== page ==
Last year we employed well over one hundred consultants. In just about every case we reviewed the consultants' LinkedIn pages to try and gain more information or insight into their experience or skills. One of the beauties of LinkedIn from a recruiting standpoint is that it quickly and easily gives you a good idea about the persons' core skills, experience, education background, interests and involvement within their professions. I find that I am thrown to making quick assessments, both positive and negative, based on the persons' profile:
Positive assessments are generated from things like having an easily understood summary section, a large number of professional recommendations, having a clear career progression, graduating from top-tier universities, and listing some of the tools that are in demand within my industry. When these items do not appear, I am thrown to making negative assessments.
What is important is that neither the positive assessments or negative assessments that are generated are necessarily true. In my industry having the ability to create an excellent LinkedIn profile is not one of the core competencies we look for. The fact that a number of professional recommendations does not appear on the page does not mean that the person is not highly qualified with a number of peers willing to rave about their skills and experience. But it is important to know that your LinkedIn profile will produce an assessment so you want to do whatever you can to generate a positive assessment as often as possible. There are a number of excellent resources out there for how to create a great, impactful LinkedIn profile and I will leave it to the experts to weigh in there.
For all intents and purposes, your LinkedIn profile becomes your public persona. That is until the information contained cannot be validated. We are all responsible for every word that appears on our LinkedIn profiles and every word needs to be factual and verifiable. We recently had two instances where the exact opposite occurred.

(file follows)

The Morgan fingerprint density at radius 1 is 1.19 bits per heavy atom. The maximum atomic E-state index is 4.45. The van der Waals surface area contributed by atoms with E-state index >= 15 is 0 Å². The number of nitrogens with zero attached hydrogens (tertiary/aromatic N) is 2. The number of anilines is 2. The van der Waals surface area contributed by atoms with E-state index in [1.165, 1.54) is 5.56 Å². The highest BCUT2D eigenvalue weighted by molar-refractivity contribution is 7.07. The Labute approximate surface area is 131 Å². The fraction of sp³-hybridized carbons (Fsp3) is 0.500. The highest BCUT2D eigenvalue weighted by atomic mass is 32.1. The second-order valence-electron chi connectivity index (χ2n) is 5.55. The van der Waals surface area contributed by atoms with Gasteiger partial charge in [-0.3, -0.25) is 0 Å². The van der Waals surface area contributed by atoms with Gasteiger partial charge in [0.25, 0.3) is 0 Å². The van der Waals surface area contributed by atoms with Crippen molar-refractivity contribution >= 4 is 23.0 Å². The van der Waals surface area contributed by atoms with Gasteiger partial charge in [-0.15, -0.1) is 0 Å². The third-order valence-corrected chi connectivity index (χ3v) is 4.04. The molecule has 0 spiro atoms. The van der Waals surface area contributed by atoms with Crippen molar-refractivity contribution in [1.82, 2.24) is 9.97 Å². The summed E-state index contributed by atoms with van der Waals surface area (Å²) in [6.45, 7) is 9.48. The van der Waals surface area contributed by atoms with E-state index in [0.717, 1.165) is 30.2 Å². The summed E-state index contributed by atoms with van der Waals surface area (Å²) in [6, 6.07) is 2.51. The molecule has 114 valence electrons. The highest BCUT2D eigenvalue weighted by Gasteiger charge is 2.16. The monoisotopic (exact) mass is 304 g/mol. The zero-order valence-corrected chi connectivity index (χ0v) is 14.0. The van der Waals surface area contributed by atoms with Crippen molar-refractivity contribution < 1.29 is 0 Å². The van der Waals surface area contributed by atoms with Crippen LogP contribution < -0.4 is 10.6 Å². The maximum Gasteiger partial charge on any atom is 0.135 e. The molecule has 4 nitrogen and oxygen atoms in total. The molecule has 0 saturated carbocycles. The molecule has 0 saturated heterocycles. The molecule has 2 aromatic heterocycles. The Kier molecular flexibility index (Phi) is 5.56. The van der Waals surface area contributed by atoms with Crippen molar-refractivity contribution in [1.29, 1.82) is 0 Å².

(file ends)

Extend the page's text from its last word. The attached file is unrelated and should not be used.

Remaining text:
In checking professional references we asked to speak with one of the people that had published a recommendation on the candidate's page. It turned out that the conversation was very different from the words that appeared on the LinkedIn page. It turned out that the person that left the positive comment had only worked with that person for 2 months and they were only peripherally working on the same project. I just don't know why you would want to publish a recommendation from someone in this kind of situation. Additionally, why would you have not mentioned the fact that you had only worked with that person for a couple of months and offered up another person that could speak in greater detail about your skills and experience? The entire experience left me wondering about who and what I was potentially hiring. This should never be the case after checking a professional reference.
The second instance came when we conducted a background verification on a consultant for one of our clients in Illinois. The consultant indicated that they had a bachelors degree and listed the year the degree was awarded. Our background verification company was not able to verify the degree and it turns out that the consultant had completed all the class work but not all of the graduation requirements. Had the LinkedIn profile listed "All coursework completed" or some other qualifier there would not have been an issue but that was not the case. None of this was an indication of the person's skills and experience. But it did raise questions about their judgment and integrity - questions that could have been easily avoided with more care in what appeared on their LinkedIn page.